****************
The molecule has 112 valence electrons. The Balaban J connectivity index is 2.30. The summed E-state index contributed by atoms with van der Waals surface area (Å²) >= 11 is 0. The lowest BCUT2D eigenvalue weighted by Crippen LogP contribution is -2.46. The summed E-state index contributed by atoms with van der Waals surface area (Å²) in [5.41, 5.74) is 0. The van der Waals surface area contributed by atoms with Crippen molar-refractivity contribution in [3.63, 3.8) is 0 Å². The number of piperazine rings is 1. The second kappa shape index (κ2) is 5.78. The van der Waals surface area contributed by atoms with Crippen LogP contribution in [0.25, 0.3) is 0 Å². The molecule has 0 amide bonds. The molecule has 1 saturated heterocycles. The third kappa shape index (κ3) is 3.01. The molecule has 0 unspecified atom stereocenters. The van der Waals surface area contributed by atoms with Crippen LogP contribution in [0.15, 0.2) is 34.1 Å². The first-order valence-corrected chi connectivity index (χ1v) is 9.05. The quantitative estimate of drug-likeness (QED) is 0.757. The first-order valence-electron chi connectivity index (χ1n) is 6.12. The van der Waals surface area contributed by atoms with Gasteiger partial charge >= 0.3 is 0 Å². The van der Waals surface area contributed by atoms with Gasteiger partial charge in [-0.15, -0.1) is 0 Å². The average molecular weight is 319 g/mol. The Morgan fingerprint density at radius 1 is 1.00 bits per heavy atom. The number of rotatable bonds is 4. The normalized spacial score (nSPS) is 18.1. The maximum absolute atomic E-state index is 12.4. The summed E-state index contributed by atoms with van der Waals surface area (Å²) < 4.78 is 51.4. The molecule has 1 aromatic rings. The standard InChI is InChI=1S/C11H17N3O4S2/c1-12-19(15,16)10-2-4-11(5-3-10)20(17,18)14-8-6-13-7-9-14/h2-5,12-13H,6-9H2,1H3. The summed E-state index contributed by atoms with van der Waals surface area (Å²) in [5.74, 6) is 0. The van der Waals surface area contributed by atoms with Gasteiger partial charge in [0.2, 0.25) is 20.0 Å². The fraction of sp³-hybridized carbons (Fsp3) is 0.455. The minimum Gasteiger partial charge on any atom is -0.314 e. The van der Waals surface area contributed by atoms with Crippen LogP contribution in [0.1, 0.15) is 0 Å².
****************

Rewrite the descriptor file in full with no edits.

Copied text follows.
The molecule has 112 valence electrons. The Balaban J connectivity index is 2.30. The summed E-state index contributed by atoms with van der Waals surface area (Å²) >= 11 is 0. The lowest BCUT2D eigenvalue weighted by Crippen LogP contribution is -2.46. The summed E-state index contributed by atoms with van der Waals surface area (Å²) in [5.41, 5.74) is 0. The van der Waals surface area contributed by atoms with Crippen molar-refractivity contribution in [3.63, 3.8) is 0 Å². The number of piperazine rings is 1. The second kappa shape index (κ2) is 5.78. The van der Waals surface area contributed by atoms with Crippen LogP contribution in [0.25, 0.3) is 0 Å². The molecule has 0 amide bonds. The molecule has 1 saturated heterocycles. The third kappa shape index (κ3) is 3.01. The molecule has 0 unspecified atom stereocenters. The van der Waals surface area contributed by atoms with Crippen LogP contribution in [0.15, 0.2) is 34.1 Å². The first-order valence-corrected chi connectivity index (χ1v) is 9.05. The quantitative estimate of drug-likeness (QED) is 0.757. The first-order valence-electron chi connectivity index (χ1n) is 6.12. The van der Waals surface area contributed by atoms with Gasteiger partial charge >= 0.3 is 0 Å². The van der Waals surface area contributed by atoms with Gasteiger partial charge in [-0.15, -0.1) is 0 Å². The average molecular weight is 319 g/mol. The Morgan fingerprint density at radius 1 is 1.00 bits per heavy atom. The number of rotatable bonds is 4. The normalized spacial score (nSPS) is 18.1. The maximum absolute atomic E-state index is 12.4. The summed E-state index contributed by atoms with van der Waals surface area (Å²) < 4.78 is 51.4. The molecule has 1 aromatic rings. The standard InChI is InChI=1S/C11H17N3O4S2/c1-12-19(15,16)10-2-4-11(5-3-10)20(17,18)14-8-6-13-7-9-14/h2-5,12-13H,6-9H2,1H3. The summed E-state index contributed by atoms with van der Waals surface area (Å²) in [5.74, 6) is 0. The van der Waals surface area contributed by atoms with Gasteiger partial charge in [0.2, 0.25) is 20.0 Å². The fraction of sp³-hybridized carbons (Fsp3) is 0.455. The minimum Gasteiger partial charge on any atom is -0.314 e. The van der Waals surface area contributed by atoms with Crippen LogP contribution in [0.1, 0.15) is 0 Å².